• Intermittent paroxysmal discharges may be observed and may include paroxysmal slowing or spikes. These discharges may be focal, unilateral, bilateral, or generalized.
    • The presence of periodic lateralizing discharges or other pseudorhythmical high-voltage discharges should suggest the alternative diagnosis of SSPE.
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Procedures

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  • Brain biopsy specimens may be required to exclude infection, as well as tumors and vasculitic or other inflammatory processes (eg, primary CNS vasculitis, sarcoidosis, histiocytic lymphangiomatosis). Brain biopsy results cannot be relied upon to distinguish multiple sclerosis from acute disseminated encephalomyelitis.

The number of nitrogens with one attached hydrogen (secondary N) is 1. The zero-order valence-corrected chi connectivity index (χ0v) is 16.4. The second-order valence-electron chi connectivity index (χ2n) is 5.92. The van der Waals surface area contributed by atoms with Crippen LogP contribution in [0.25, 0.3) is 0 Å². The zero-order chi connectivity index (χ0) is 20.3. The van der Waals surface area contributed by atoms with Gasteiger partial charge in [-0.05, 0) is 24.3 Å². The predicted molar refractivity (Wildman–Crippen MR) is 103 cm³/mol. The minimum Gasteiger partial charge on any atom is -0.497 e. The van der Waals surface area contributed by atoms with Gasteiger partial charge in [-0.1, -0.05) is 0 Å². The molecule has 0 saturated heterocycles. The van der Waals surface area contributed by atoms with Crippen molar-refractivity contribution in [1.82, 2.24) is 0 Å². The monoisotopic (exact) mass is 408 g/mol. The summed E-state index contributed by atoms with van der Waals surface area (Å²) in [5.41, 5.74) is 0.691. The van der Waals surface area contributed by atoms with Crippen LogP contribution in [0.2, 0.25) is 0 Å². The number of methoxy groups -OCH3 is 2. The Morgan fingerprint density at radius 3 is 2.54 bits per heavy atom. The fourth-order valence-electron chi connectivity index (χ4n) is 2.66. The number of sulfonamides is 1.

• Lumbar puncture should be performed in all cases, especially in order to obtain measles antibody titers to rule out the alternative diagnosis of SSPE.
    • In patients with Schilder disease, CSF may be normal or may contain 10-60 monocytic cells (lymphs and monocytes).
    • Elevation of CSF protein is more frequently encountered in Schilder disease than in multiple sclerosis, but it is seldom higher than 100 mg/dL.
    • Elevation of CSF IgG is found in 50-60% of cases; prevalence for this abnormality is higher than in acute disseminated encephalomyelitis, lower than in multiple sclerosis or adrenoleukodystrophy, and much lower than is usually found in SSPE.
    • Very little data exist on the IgG index in Schilder disease. Oligoclonal bands have been found in one case.
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Staging

No staging for Schilder disease has been proposed.

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Contributor Information and Disclosures